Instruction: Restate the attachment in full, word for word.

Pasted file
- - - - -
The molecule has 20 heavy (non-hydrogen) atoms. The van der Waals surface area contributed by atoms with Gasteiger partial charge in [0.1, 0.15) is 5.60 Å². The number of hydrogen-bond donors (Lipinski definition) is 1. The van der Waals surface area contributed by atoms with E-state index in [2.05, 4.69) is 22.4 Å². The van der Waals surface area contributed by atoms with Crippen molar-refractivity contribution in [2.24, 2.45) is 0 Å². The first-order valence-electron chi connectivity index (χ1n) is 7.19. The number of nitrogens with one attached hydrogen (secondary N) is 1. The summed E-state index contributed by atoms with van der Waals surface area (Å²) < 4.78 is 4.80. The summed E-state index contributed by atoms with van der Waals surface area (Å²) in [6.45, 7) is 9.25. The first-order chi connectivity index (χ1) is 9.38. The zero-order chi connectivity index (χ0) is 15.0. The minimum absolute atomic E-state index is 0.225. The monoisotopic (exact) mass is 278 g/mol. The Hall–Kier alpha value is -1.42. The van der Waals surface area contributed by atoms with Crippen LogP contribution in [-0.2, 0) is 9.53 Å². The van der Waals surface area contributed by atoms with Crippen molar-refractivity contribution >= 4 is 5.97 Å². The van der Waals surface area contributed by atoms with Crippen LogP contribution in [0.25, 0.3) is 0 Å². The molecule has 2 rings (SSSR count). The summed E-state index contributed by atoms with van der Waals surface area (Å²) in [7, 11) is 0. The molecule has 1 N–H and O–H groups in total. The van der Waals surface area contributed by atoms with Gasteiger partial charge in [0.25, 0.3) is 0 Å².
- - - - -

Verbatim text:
The molecule has 20 heavy (non-hydrogen) atoms. The van der Waals surface area contributed by atoms with Gasteiger partial charge in [0.1, 0.15) is 5.60 Å². The number of hydrogen-bond donors (Lipinski definition) is 1. The van der Waals surface area contributed by atoms with E-state index in [2.05, 4.69) is 22.4 Å². The van der Waals surface area contributed by atoms with Crippen molar-refractivity contribution in [2.24, 2.45) is 0 Å². The first-order valence-electron chi connectivity index (χ1n) is 7.19. The number of nitrogens with one attached hydrogen (secondary N) is 1. The summed E-state index contributed by atoms with van der Waals surface area (Å²) < 4.78 is 4.80. The summed E-state index contributed by atoms with van der Waals surface area (Å²) in [6.45, 7) is 9.25. The first-order chi connectivity index (χ1) is 9.38. The zero-order chi connectivity index (χ0) is 15.0. The minimum absolute atomic E-state index is 0.225. The monoisotopic (exact) mass is 278 g/mol. The Hall–Kier alpha value is -1.42. The van der Waals surface area contributed by atoms with Crippen LogP contribution in [-0.2, 0) is 9.53 Å². The van der Waals surface area contributed by atoms with Crippen molar-refractivity contribution >= 4 is 5.97 Å². The van der Waals surface area contributed by atoms with Crippen LogP contribution in [0.25, 0.3) is 0 Å². The molecule has 2 rings (SSSR count). The summed E-state index contributed by atoms with van der Waals surface area (Å²) in [7, 11) is 0. The molecule has 1 N–H and O–H groups in total. The van der Waals surface area contributed by atoms with Gasteiger partial charge in [0.25, 0.3) is 0 Å².